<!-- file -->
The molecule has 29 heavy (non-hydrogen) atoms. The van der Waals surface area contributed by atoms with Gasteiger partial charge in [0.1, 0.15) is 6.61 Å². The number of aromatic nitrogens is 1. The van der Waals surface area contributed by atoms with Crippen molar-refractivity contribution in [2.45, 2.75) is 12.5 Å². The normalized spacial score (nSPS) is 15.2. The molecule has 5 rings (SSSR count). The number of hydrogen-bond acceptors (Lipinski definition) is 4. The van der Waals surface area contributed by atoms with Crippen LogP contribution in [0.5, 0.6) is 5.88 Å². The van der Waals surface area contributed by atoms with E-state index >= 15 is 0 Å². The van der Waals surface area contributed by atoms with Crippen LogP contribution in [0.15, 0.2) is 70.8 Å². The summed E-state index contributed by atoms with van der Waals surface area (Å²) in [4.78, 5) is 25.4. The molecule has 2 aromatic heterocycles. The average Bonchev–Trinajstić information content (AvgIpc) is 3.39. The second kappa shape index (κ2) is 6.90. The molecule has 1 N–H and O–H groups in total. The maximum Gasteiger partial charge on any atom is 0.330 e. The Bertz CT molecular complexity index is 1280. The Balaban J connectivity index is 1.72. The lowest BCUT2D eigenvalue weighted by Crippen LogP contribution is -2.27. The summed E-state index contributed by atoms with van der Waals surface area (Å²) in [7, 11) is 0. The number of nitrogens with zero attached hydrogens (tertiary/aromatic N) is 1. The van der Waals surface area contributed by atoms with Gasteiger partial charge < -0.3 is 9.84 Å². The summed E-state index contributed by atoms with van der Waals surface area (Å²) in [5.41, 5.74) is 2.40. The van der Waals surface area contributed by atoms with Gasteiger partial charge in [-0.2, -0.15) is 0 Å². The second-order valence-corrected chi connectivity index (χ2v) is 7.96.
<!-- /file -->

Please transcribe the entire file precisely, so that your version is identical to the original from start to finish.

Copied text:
The molecule has 29 heavy (non-hydrogen) atoms. The van der Waals surface area contributed by atoms with Gasteiger partial charge in [0.1, 0.15) is 6.61 Å². The number of aromatic nitrogens is 1. The van der Waals surface area contributed by atoms with Crippen molar-refractivity contribution in [2.45, 2.75) is 12.5 Å². The normalized spacial score (nSPS) is 15.2. The molecule has 5 rings (SSSR count). The number of hydrogen-bond acceptors (Lipinski definition) is 4. The van der Waals surface area contributed by atoms with Crippen LogP contribution in [0.5, 0.6) is 5.88 Å². The van der Waals surface area contributed by atoms with E-state index >= 15 is 0 Å². The van der Waals surface area contributed by atoms with Crippen LogP contribution in [0.15, 0.2) is 70.8 Å². The summed E-state index contributed by atoms with van der Waals surface area (Å²) in [4.78, 5) is 25.4. The molecule has 2 aromatic heterocycles. The average Bonchev–Trinajstić information content (AvgIpc) is 3.39. The second kappa shape index (κ2) is 6.90. The molecule has 1 N–H and O–H groups in total. The maximum Gasteiger partial charge on any atom is 0.330 e. The Bertz CT molecular complexity index is 1280. The Balaban J connectivity index is 1.72. The lowest BCUT2D eigenvalue weighted by Crippen LogP contribution is -2.27. The summed E-state index contributed by atoms with van der Waals surface area (Å²) in [7, 11) is 0. The number of nitrogens with zero attached hydrogens (tertiary/aromatic N) is 1. The van der Waals surface area contributed by atoms with Gasteiger partial charge < -0.3 is 9.84 Å². The summed E-state index contributed by atoms with van der Waals surface area (Å²) in [5.41, 5.74) is 2.40. The van der Waals surface area contributed by atoms with Gasteiger partial charge in [-0.2, -0.15) is 0 Å². The second-order valence-corrected chi connectivity index (χ2v) is 7.96.